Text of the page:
Phoenixville To Be Sprayed To Control Spread Of West Nile Virus

PHOENIXVILLE, PA — Phoenixville will be sprayed with chemicals to control the mosquito population in the area and the spread of West Nile Virus in the area on Thursday, the Chester County Health Department announced.

The borough joins several local municipalities which will also be sprayed this week, including Royersford, Limerick, Pottstown, and two parts of Upper Providence. The spraying was recommended by health officials after mosquito samples in the area tested positive for the virus.

Spraying will take place on Aug. 31 from 7:45 p.m. to 11 p.m. Biomist will be sprayed from a truck-mounted sprayer at a rate of one ounce per acre. This is slightly higher than the rate (.75) typically used in nearby Montgomery County.

On the map below, the areas which will be sprayed is highlighted in purple:

Health officials said that measures are taken to ensure the spray does not impact aquatic life and bees. Sprayers are turned off near bodies of water and apiaries, and spraying is always done at night when mosquitoes are active and bees are less active.

Residents in West Chester rallied against local mosquito spraying over the weekend, citing its environmental and human health risks. Health departments throughout the region maintain that spraying is done with guidelines established by the U.S. Environmental Protection Agency; guidelines which some activists do not are up to date with the latest science.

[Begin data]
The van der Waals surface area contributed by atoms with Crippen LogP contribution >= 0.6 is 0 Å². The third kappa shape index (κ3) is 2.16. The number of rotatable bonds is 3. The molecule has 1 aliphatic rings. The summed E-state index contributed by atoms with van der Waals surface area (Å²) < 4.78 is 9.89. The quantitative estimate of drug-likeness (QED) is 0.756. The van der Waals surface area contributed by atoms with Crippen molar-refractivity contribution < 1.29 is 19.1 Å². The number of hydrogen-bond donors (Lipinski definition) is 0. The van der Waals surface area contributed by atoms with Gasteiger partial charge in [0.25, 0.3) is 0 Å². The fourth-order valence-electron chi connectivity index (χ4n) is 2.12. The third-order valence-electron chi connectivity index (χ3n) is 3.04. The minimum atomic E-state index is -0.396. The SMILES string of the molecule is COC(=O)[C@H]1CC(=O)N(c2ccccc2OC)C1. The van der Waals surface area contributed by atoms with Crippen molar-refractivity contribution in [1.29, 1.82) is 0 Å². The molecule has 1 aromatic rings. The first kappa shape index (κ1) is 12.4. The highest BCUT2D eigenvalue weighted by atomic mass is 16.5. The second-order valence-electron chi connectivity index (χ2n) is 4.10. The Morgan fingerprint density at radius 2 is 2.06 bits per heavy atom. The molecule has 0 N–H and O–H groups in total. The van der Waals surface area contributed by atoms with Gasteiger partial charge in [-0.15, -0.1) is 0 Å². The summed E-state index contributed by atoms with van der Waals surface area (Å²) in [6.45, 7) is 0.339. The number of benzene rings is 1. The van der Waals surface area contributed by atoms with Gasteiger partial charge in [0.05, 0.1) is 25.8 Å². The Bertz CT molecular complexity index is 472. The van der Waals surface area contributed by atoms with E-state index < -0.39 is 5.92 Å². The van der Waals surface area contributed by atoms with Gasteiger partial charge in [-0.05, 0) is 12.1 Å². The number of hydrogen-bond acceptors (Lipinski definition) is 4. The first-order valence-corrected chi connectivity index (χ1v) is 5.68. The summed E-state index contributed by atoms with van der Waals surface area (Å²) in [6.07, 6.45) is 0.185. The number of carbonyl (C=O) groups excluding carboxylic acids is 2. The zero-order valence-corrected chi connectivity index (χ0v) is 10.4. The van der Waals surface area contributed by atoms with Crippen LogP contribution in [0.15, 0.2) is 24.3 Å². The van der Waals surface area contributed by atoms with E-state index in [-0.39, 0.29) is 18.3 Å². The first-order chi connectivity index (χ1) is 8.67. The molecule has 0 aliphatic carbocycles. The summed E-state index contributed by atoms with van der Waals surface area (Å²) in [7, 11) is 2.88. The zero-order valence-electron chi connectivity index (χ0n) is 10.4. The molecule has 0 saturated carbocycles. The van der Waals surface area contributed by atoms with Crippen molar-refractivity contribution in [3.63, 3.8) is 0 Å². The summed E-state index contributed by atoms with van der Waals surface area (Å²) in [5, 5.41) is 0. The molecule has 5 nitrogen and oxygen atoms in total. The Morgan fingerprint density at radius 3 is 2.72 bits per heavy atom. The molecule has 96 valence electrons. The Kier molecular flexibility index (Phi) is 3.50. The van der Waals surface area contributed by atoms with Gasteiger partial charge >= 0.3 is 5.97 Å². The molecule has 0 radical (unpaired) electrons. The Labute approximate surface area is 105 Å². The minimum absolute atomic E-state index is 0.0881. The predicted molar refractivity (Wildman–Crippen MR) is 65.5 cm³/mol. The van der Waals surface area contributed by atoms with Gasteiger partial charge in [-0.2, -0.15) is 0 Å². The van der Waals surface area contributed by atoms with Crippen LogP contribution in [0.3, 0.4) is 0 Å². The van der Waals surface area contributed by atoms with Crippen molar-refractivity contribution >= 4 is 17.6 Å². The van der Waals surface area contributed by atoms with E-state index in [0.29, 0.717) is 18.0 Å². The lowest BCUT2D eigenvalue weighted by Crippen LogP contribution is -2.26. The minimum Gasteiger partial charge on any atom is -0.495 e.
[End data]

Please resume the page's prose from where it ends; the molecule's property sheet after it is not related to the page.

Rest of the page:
A rain date for this spraying is set for Sept. 5 from 7:45 p.m. to 11 p.m.

The risk of being infected with West Nile from a mosquito is very low, officials said, but residents are still urged to take simple precautions, like using repellent and removing standing water from their property.

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West Nile Virus typically causes fever but can lead to neurological illness in extremely rare cases.

For more details on what residents can do to limit mosquito populations and protect themselves from the virus, see here.

Patch file photo

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Originally published August 30, 2017.